"It is as though the director does not trust the audience and feels that everything has to be underscored to help us understand the plot. This only diminishes the play's effectiveness as a both a tragedy and a cautionary tale. While Arthur Miller's 'All My Sons' still works as a very powerful indictment of capitalism in America, the Roundabout Theatre Company production makes it look much older than it actually is with all the emoting that goes on in the course of the evening." Full Review
"Bening makes us feel the weight of her burden...She doesn’t quite match her gifted co-star’s ease of performance on stage...Jack O’Brien’s production means to give us a very naturalistic 'All My Sons.'...Which is another problem. The grass is a little too green, the wisteria too lavender...Chris and Ann don’t make a good couple, at least as awkwardly performed by Walker and Carpanini. The two actors don’t even physically look right together." Full Review
"The most pulse-pounding moment in this surface-skimming production is the thunderstorm projected in black and white over the pre-show drop, as if transporting us from Kansas to Oz...The performances likewise feel wrapped for individual consumption, rarely cohering or combusting, even as the family’s secrets come tumbling out...O’Brien makes little case for the play’s urgency, though its interrogation of capitalist deceit in the name of legacy certainly hold up." Full Review
"O’Brien’s literal-minded production does not make a resonant case for the drama today...Ms. Bening goes deepest of the four leads in exploring the muck at the bottom of her character’s personality. She also has terrific technique...But the opacity of the production overall means we still can’t read her with any clarity, and the play acquires a weird wobble at its core...The production is almost never moving, except when Ann’s brother, George, shows up intending to expose everyone’s lies." Full Review
"CK: We share general feelings on the play itself—chiefly, that it’s over-obvious and sanctimonious. I certainly felt the overly straightforward nature of this production did the play no favors. More than ever, it seemed like a parable that’s been plotted within an inch of its life...DF: Bening’s clearly a fine stage actor, but here she seems so deliberately drabbed down that it’s almost showy. Neither she nor Tracy Letts—also a terrific actor—ever convinced me they were a married couple." Full Review
See it if You’re okay with the Arthur Miller meandering that gets you to the exquisite 3rd act. The cast is exceptional, especially the 3 leads.
Don't see it if You don’t like long shows, need comedy or lighter dramas, don’t like period pieces, or want a clear person or idea to root for.
See it if Intense family drama w/ Incredible performances & superb writing. Arthur Miller really is in a league of his own.
Don't see it if If you appreciate plays there is no reason not to see this. My favorite revival of this season.
See it if You enjoy a narrative play, a family story related to social issues that remain timely. And you are a fan of Annette Bening.
Don't see it if You want to see a musical comedy. Or only like cynicism.
See it if A flawless revival; Bening and Letts bring intensity and emotional resonance. The play moves swiftly to its epic tragic denouement
Don't see it if You don't like revivals of older works. It is a true Miller masterpiece, and this production honors that.
See it if You like intense family dramas with secrets revealed. Much in the genre of "Death of a Salesman", father and son(s) are the focus.
Don't see it if It can be quite distressing and depressing. While not "typical", it's a metaphor for overly ambitious fathers and projecting on to the son.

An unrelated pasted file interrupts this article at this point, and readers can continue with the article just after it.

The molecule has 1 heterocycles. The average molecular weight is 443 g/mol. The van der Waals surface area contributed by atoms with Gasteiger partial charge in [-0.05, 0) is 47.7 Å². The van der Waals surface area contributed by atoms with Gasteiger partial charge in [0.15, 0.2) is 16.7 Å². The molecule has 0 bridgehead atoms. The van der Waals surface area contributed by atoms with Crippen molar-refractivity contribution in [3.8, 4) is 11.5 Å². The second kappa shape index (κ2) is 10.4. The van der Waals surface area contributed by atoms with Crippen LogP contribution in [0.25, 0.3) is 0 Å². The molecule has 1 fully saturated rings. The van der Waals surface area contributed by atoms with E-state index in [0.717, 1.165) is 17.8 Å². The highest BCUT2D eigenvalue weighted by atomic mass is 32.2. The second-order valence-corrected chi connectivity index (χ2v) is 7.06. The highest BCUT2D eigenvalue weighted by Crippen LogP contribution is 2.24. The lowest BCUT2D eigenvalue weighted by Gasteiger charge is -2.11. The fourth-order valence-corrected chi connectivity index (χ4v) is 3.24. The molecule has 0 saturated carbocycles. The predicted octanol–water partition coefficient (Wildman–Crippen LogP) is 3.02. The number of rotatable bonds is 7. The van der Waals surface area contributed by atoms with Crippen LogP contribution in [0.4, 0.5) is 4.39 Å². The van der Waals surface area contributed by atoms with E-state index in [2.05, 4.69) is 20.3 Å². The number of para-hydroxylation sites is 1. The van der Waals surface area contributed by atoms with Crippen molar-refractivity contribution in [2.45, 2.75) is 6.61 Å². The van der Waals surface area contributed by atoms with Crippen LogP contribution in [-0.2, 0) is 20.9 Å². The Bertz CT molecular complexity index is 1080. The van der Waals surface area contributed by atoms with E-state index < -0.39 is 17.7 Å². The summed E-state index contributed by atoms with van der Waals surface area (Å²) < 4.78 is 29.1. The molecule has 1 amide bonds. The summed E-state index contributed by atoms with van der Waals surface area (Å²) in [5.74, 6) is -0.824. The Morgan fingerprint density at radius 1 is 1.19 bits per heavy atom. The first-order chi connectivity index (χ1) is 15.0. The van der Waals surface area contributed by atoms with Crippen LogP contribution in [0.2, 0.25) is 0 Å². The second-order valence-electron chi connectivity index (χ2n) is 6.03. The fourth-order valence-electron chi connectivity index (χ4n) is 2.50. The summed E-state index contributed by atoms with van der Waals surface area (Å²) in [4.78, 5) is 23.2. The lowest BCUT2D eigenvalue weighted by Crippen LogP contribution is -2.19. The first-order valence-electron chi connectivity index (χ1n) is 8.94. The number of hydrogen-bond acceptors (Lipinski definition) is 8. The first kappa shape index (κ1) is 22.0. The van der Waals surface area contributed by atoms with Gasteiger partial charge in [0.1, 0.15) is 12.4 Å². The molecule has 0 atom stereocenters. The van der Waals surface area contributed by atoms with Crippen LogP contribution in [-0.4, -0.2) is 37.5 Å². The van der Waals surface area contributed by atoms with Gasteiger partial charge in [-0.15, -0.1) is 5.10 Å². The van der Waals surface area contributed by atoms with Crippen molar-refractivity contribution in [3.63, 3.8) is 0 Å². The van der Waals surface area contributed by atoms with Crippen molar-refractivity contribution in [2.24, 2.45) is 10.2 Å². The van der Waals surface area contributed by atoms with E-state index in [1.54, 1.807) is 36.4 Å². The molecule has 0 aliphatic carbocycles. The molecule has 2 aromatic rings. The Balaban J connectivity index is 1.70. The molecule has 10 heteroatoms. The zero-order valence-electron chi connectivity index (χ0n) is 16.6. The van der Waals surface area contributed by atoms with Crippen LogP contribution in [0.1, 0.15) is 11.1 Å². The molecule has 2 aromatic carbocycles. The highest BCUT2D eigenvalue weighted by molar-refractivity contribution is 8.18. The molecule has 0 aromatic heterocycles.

See it if You want to experience one of Arthur Miller's great plays with outstanding performances by the 3 leads (and the rest of the cast).
Don't see it if You don't like heavy drama. This is Miller at his moral best. Also, if you can't get past colorblind casting this is not for you.
See it if you want to see a superb cast in a classic play by a great American writer dealing with moral issues that are always relevant!
Don't see it if you don't like serious, intense plays or if you find anything set in 1947 "dated"
See it if You like great acting. Letts and Benning were amazing. You like intense family dramas. The ending was quite a shock
Don't see it if You don't like heavy dramas. Don't like plays centered around the subject of war and death
See it if You appreciate a classic, solid storyline and superb casting/acting. And especially if you enjoy deconstructing an ending on the way home
Don't see it if You need something super profound, multiple set changes, or a lot of fluffy stuff. This one is all about the story and the storytellers
See it if an excellent, moving production in which the nearly flawless and seemingly effortless acting draws you in
Don't see it if the plot does wobble a teeny bit here and there, but the direction and acting make that flaw insignificant
See it if You appreciate great writing and acting. Also thought provoking as only Arthur Miller can be. A serious adult drama for our time
Don't see it if You don't care for intense family/human drama. This is a serious adult play.
See it if you are interested in plays by Arthur Miller with a talented cast led Annette Bening and Tracy Letts. It is intense and absorbing.
Don't see it if you do not enjoy deep stories about family relationships, conflicts, and secrets.
See it if You like Arthur Miller, serious drama, issues of importance / relevance on stage and fine acting.
Don't see it if You want something fluffy, comic and /or musical and you believe vapid reviews such as that in the NY Times.
See it if you're debating which are Arthur Millers top three plays. Annette Bening's fab performance might find you giving this early play the bronze.
Don't see it if you're reluctant to look at your father for who he really is because it will force you to look at yourself for who you really are. Brutal!
See it if Masterpieces brought to life with very few flaws interests you. All the major players here give top notch performances. Classic drama.
Don't see it if You’re looking for light and fluffy. This is classic Arthur Miller-you’ll feel like you need a shower by the end cause you just feel dirty.
Also Fantastic. Loved it.